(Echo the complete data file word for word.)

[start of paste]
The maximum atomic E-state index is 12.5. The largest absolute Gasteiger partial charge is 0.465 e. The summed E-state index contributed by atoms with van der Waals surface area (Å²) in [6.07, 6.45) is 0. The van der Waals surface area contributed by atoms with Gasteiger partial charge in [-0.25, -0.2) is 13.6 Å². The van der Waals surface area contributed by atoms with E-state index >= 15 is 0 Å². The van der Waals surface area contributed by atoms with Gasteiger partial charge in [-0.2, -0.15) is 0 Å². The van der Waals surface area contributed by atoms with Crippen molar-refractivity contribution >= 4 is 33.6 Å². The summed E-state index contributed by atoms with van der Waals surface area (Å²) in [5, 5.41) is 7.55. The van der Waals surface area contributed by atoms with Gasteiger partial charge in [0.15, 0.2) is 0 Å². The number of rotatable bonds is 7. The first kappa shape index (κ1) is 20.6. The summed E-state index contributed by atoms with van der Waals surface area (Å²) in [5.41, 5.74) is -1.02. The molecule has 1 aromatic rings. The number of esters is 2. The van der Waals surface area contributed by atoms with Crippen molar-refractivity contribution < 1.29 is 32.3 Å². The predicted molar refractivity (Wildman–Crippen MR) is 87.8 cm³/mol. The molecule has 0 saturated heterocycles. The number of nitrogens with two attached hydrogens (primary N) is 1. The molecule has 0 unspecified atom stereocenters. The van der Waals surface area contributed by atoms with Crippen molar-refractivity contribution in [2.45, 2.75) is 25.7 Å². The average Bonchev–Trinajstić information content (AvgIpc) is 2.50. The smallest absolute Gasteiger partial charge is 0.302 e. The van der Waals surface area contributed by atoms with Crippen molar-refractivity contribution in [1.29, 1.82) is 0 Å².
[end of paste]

The maximum atomic E-state index is 12.5. The largest absolute Gasteiger partial charge is 0.465 e. The summed E-state index contributed by atoms with van der Waals surface area (Å²) in [6.07, 6.45) is 0. The van der Waals surface area contributed by atoms with Gasteiger partial charge in [-0.25, -0.2) is 13.6 Å². The van der Waals surface area contributed by atoms with E-state index >= 15 is 0 Å². The van der Waals surface area contributed by atoms with Gasteiger partial charge in [-0.2, -0.15) is 0 Å². The van der Waals surface area contributed by atoms with Crippen molar-refractivity contribution >= 4 is 33.6 Å². The summed E-state index contributed by atoms with van der Waals surface area (Å²) in [5, 5.41) is 7.55. The van der Waals surface area contributed by atoms with Gasteiger partial charge in [0.15, 0.2) is 0 Å². The number of rotatable bonds is 7. The first kappa shape index (κ1) is 20.6. The summed E-state index contributed by atoms with van der Waals surface area (Å²) in [5.41, 5.74) is -1.02. The molecule has 1 aromatic rings. The number of esters is 2. The van der Waals surface area contributed by atoms with Crippen molar-refractivity contribution < 1.29 is 32.3 Å². The predicted molar refractivity (Wildman–Crippen MR) is 87.8 cm³/mol. The molecule has 0 saturated heterocycles. The number of nitrogens with two attached hydrogens (primary N) is 1. The molecule has 0 unspecified atom stereocenters. The van der Waals surface area contributed by atoms with Crippen molar-refractivity contribution in [2.45, 2.75) is 25.7 Å². The average Bonchev–Trinajstić information content (AvgIpc) is 2.50. The smallest absolute Gasteiger partial charge is 0.302 e. The van der Waals surface area contributed by atoms with Crippen molar-refractivity contribution in [1.29, 1.82) is 0 Å².